Cons: Though it doesn’t take anything away from the rating, my only nit about my pick is that it’s black. Black gets lost easily on a dark stage. But Wegen makes them in white, so I’ll probably order a few of the white ones.

Price: $15.00 ea

Specs:

  • 5 millimeters thick
  • Hand-made
  • Perfect bevel that makes your strings really ring!
  • Don’t know the material, but it’s a VERY hard plastic that does not scratch. You will never need to buff or resharpen Wegen picks!

Tone Bone Rating: 5.0 ~ Though I still love my V-Picks Snake (pointed), this pick is now my primary. It’s the perfect pick!

I’ve been searching for the perfect fat pick for a long time; or perhaps I should say that I’ve been looking for a pick that I could use for both acoustic and electric, but I never could. So I used a V-Picks Snake for electric and a Wegen GP 250 and a Red Bear Gypsy Jazz for acoustic. But all that changed when I got the Wegen “The Fatone.”

Admittedly, I discovered this pick not because I was looking to add to my collection of picks, but because I lost my GP 250, which had served me well for the last couple of years. I simply wanted to replace it. Unfortunately – or fortunately – the shop that I bought my GP 250 at was all out of them. So I looked through the case to see if I could find an alternate. That alternate was the Fatone. I knew from the first moment I held it that I was onto something with that pick. Then when I strummed it on a guitar in the shop, I was completely sold! Playing it at my solo acoustic gig an hour after that sealed the deal for me. I’ll be hard-pressed to use another pick.

This is a FAT pick at 5mm. But the inset, thumb-side grip, combined with the beveled tip make this pick feel so much thinner. It’s truly a joy to play.

What is it about fat picks for me? Well, having used them for a few years now, the most significant effect they’ve had on my playing besides tone is how they make my right hand relax. The way that works is that in order to make the pick glide over the strings effectively you have to hold the pick a lot looser in your fingers. That looser grip affects the whole hand. Granted, it took a little while to get used to, but once I was comfortable with a fat pick, going back to my old nylon picks seemed absolutely foreign to me. But relaxation made my playing much more fluid, and I was actually able to play a lot faster because my hand was so relaxed. In any case, I’m hooked on fat picks, and I’ll never go back to conventional picks.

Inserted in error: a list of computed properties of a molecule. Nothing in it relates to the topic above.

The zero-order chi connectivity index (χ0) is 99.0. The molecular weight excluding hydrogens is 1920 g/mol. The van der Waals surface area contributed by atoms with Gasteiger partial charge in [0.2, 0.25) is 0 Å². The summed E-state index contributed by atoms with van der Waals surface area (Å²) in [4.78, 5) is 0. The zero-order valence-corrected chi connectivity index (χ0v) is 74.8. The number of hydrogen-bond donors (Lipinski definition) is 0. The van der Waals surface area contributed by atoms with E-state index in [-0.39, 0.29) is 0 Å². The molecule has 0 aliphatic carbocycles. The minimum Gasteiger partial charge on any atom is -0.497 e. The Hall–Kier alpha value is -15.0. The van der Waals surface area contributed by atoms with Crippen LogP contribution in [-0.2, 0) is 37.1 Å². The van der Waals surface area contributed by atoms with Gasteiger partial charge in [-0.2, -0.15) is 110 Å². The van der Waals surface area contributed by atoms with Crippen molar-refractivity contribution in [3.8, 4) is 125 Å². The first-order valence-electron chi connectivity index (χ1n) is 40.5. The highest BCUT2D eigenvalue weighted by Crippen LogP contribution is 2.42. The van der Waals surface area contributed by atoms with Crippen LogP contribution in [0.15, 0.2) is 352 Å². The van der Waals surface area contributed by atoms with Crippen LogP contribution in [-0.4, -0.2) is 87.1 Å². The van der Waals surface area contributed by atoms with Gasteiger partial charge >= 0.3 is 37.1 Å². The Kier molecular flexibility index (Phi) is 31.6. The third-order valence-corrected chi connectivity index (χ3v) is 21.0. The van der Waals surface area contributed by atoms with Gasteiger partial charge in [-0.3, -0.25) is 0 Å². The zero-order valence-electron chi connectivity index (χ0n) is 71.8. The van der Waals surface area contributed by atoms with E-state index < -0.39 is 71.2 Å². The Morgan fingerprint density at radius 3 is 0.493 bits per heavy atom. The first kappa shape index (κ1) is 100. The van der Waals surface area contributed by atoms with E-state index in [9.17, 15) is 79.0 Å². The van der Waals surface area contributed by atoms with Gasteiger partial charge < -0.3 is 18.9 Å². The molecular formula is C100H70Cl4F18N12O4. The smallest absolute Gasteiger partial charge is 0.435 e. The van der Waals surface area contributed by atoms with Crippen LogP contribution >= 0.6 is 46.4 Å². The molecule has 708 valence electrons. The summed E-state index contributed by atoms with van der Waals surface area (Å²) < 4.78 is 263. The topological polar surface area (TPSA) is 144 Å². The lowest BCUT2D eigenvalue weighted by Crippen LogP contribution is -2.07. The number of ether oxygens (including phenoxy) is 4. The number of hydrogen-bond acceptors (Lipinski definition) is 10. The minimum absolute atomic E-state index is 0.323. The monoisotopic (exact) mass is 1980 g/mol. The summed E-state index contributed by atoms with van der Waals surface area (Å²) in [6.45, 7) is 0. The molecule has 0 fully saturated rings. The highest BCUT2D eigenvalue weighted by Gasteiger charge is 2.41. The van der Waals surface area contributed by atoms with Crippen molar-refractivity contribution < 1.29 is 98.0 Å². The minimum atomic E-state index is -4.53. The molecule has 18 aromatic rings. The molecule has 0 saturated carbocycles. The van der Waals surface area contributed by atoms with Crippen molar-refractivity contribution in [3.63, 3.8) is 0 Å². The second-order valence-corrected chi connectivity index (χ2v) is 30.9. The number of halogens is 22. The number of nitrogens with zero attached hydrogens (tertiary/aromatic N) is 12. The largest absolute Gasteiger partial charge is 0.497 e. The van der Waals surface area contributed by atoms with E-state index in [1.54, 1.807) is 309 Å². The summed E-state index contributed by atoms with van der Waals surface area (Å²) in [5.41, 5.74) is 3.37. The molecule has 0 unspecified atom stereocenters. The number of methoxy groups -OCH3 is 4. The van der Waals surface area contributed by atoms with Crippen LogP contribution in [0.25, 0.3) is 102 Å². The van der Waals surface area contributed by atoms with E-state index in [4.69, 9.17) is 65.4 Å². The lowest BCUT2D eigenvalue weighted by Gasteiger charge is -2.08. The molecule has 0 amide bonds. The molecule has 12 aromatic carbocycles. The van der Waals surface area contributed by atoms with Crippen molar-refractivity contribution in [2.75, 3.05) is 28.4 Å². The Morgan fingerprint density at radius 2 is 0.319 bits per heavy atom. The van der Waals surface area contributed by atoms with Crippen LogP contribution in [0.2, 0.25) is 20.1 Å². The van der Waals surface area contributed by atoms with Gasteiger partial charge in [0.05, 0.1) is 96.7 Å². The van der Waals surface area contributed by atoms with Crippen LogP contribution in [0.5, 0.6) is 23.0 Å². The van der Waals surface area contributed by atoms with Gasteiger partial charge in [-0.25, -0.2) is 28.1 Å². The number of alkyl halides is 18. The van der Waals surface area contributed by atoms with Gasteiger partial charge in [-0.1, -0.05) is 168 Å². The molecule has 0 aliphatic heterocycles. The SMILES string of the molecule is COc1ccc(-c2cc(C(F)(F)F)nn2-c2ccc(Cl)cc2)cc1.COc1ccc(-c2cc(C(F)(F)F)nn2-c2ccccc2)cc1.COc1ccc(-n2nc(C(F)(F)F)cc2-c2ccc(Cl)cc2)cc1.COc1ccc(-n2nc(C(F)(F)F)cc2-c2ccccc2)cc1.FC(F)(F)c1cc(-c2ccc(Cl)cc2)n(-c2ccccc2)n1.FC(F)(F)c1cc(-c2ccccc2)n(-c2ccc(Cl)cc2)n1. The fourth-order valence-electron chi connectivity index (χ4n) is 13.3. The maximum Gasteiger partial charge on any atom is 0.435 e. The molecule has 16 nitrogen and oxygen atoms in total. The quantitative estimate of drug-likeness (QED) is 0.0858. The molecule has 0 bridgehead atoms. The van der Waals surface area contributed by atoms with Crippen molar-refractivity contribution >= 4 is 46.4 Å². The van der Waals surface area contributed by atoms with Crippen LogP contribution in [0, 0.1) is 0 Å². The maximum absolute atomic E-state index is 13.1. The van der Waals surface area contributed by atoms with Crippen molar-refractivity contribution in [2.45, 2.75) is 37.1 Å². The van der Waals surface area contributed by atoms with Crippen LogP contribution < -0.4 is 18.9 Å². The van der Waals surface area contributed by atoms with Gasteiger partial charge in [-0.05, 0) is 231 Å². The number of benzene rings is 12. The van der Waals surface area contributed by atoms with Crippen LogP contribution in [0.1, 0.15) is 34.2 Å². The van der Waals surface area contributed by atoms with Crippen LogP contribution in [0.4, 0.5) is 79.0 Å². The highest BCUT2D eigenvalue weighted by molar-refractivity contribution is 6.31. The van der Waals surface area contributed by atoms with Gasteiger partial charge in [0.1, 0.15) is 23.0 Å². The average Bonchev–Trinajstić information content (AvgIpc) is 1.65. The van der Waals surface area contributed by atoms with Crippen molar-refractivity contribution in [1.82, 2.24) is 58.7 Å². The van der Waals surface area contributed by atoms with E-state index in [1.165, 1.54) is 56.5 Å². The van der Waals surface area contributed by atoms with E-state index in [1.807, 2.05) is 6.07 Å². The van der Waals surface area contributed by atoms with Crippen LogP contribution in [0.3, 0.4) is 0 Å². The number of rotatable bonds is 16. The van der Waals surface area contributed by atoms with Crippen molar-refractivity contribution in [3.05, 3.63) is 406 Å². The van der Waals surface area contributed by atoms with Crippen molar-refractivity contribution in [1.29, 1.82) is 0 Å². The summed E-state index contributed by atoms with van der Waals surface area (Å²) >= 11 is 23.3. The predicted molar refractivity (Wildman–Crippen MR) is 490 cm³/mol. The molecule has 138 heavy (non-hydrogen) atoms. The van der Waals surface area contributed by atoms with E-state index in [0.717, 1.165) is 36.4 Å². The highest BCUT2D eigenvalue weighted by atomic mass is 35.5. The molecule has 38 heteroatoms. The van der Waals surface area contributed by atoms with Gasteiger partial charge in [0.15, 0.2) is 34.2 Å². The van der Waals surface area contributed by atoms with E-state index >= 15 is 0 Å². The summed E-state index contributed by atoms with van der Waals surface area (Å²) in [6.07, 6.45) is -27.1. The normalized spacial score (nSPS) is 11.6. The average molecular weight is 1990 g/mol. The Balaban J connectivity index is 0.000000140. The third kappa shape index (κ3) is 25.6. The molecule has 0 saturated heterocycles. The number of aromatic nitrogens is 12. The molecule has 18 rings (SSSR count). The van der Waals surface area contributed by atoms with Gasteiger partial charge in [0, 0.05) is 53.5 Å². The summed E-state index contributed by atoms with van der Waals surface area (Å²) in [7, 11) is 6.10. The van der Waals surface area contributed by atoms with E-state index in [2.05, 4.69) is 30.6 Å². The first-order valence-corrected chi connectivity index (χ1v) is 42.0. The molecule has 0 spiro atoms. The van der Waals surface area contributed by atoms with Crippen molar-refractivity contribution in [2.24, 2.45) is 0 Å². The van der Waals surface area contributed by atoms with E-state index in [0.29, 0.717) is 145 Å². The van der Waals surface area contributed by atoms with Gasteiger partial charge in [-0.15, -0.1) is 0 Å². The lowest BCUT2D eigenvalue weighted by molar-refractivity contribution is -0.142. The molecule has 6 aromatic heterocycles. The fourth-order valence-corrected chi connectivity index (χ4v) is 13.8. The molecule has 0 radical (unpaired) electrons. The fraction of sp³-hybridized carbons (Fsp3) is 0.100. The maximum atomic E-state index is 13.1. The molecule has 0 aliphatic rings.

Now I know that I normally do a “How It Sounds” section, but I’m actually on the road right now, writing while my son is driving the car (I’m taking him to college). But also, I don’t know how useful that section would be in this case. All I can say is that the fat pick produces a big sound, but in the case of the Fatone, because of the nice pointy bevel, it produces a nice, bright ring in addition to the deeper tone. It’s a bit hard to describe. It “feels” so much more full than other picks. For instance, though I love the sound my V-Picks Snake makes, it’s definitely a lot more mid-rangy than the Fatone.

One thing that is significant about the Wegen pick material is that it has a texture that feels softer than tortoise, but it’s actually a VERY hard material. The cool thing is that it’s a lot more damp on the strings than either acrylic or tortoise (or natural material). But it doesn’t produce a damper sound. It’s a feel thing. 🙂 In any case, I’m hooked on this pick. Also, tonally, this is a VERY versatile pick. By simply changing the angle and depth of attack, I can get thick, warm tones to nice bright tones. That’s extremely cool!

Overall Impression

As I mentioned above, I now have a new favorite pick. Not sure what else I can say about it. I won’t be getting rid of this one any time soon!

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Vintage10-2-09 003A few days ago, I announced the new Vintage Series model from Saint Guitar Company. At the time, Adam sent me pictures, but few details, so there wasn’t much to report on. However, I’ve since spoken with Adam, and was able to get some juicy details on this guitar and his vision for the Vintage Series.

  • This first guitar sports a solid mahogany body and neck.
  • The pickups are Seymour Duncan Vintage p-90 Soapbars.
  • Rosewood fretboard with Saint Logo on the 12th fret.
  • Volume and Tone knobs, and a Three-way pickup selector switch.
  • Dark burst finish (natural stain to black)
  • Custom, flush pick guard.

Here’s the best thing about this guitar: It will range in price between $1300 and $2300, significantly less than Adam’s Benchmark and Messenger models which start at $3300 and go up from there. That in no way means lower quality. Said Adam of the price, “I still make the guitars by hand with custom templates and jigs, but the difference is the flat top. Because I don’t have to shape a carved top, the guitar is a lot less labor-intensive to build. Also the dark burst finish is a lot less time-consuming as well. So because I’m saving on time and labor, I want to pass that savings on to my customers.”

Since I already have a Saint Guitar, I know this will be special. I should be getting a test drive of this baby in the next few weeks. I’ll keep you posted!